[0028] As another example of an optional component, counterweight 52 is mounted to the link arm to offset the mass of a medical tool and associated hardware supporting it; while counterweight 50 is mounted to the crank arm to offset the mass of the crank arm, counterweight 52, and the link arm. The counterweights may be replaced or used in conjunction with a spring balance to offset the mass of the system. [0029] As yet another example of an optional component, a braking mechanism may be mounted within the crank and/or the link to inhibit motion of linkage elements relative to each other. In one example, a spring clutch may be mounted within the first end 12 of the crank arm to prevent or inhibit motion of the crank relative to the stabilizer or base fixture. The spring clutch (shown in Figure 9) may be comprised of two brake pads, in which at least one of the brake pads is affixed to the first end 12 of the crank, and at least one torsion spring is wrapped around the pair of brake pads. [0030] As still another example of an optional component, a guide apparatus may be equipped with motors (not shown), for example servo motors that may be controlled by a computer to automate the motion of various linkage elements. In a particular example, each hinged coupling independently may be controlled by a servo motor. [0031] As a further example of an optional component, a guide apparatus with an adjustable remote fulcrum may be produced by incorporating linkage arms having an adjustable arcuate structure (not shown). To make the remote fulcrum adjustable, an additional two hinged couplings can be integrated into the guide apparatus shown in Figure 1. The first additional hinged coupling can be located between 12 and 14 of the first crank with its axis of rotation being parallel to the axis 70. By adjusting the angle between 12 and 14, the point of intersection between i=1 and i=2 can be changed. In order to maintain the remote fulcrum, a second additional hinged coupling on link 4, between 22 and 24 with its axis of rotation parallel to the axis 72, can be used to adjust the intersection point between i=2 and i=3 to coincide with the previous adjustment. This optional component is particularly useful to adjust the remote fulcrum for different medical tools and/or different uses, or to account for manufacturing tolerances in the device. Typically, the remote fulcrum of the guide apparatus would be adjusted prior to a surgical procedure, set in place, and then maintained in a fixed position throughout the procedure. A planar coupling can be used in place of the first additional hinged coupling between 12 and 14 if the planar connection is parallel to the plane formed by the axis i=2 and 72. A planar coupling can be used in place of the second additional hinged coupling between 22 and 24 if the planar connection is parallel to the plane formed by the axis i=2 and 70.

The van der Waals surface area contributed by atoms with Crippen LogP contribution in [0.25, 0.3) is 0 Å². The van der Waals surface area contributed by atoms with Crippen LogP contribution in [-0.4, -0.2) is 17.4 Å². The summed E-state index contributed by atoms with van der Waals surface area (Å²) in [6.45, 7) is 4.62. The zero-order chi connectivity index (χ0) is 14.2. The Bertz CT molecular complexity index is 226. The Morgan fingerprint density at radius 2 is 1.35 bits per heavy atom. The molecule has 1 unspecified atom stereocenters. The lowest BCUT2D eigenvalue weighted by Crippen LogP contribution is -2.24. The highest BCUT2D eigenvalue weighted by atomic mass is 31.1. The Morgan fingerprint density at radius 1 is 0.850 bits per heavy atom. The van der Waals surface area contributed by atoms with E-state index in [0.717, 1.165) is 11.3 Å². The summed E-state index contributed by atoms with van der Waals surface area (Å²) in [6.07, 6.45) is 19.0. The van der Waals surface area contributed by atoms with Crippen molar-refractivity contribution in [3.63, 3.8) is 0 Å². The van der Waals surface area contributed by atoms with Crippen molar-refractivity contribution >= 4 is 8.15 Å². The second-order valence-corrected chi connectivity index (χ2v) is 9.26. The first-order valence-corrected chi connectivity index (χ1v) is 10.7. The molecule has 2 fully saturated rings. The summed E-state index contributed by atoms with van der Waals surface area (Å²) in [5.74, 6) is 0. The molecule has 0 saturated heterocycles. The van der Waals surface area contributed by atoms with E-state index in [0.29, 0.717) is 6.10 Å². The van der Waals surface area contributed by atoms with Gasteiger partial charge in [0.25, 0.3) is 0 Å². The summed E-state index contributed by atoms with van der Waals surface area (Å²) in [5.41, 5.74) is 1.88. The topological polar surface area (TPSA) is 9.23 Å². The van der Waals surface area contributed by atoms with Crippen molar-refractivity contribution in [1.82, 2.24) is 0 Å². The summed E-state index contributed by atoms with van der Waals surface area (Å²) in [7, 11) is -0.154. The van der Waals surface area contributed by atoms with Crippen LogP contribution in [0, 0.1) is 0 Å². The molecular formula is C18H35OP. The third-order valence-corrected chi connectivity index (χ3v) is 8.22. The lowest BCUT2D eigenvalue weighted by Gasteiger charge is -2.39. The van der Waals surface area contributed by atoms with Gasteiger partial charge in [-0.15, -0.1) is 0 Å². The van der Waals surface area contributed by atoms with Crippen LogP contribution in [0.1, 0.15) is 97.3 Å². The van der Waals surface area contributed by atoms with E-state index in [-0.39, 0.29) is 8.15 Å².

[0032] An even further example of an optional component are further linkage elements, for example a second crank arm and a second link arm. While the guide apparatus has so far been described as comprising two linkage elements, Figures 3 and 4 show that the guide apparatus can be configured two comprise further linkage elements and be converted from an open-loop spherical chain to a closed-loop spherical chain. For example, to reduce inertia effects from the use of two arcuate linkage elements in an open-loop spherical chain, 2 or 4 additional linkage arms (Fig. 3) may be integrated into the design and form a closed-loop spherical chain. The closed chain design can dampen the inertia effects present in the open chain design illustrated in (Fig. 1). This would be useful for applications where improved sensitivity is required for finer adjustments (e.g. small animal interventions), or the guide apparatus is supporting relatively large payloads (e.g. the addition of motors to automate the motion of the guide apparatus under the control of a computer). Additional linkage elements (Fig. 3) may also be useful for supporting a number of different medical tools of varying sizes and weights. The closed-loop spherical chain is more capable of supporting unbalanced loads from the additional support provided by the additional linkage illustrated in (3b) and (3c). As can be seen in Figure 3a-c, the tool holder can be constructed as two separate portions that are independently linked to the link arms. The ring portions may be free of each other and may be aligned by a shaft passing through the rings. The ring portions may also be rotatably coupled to each other.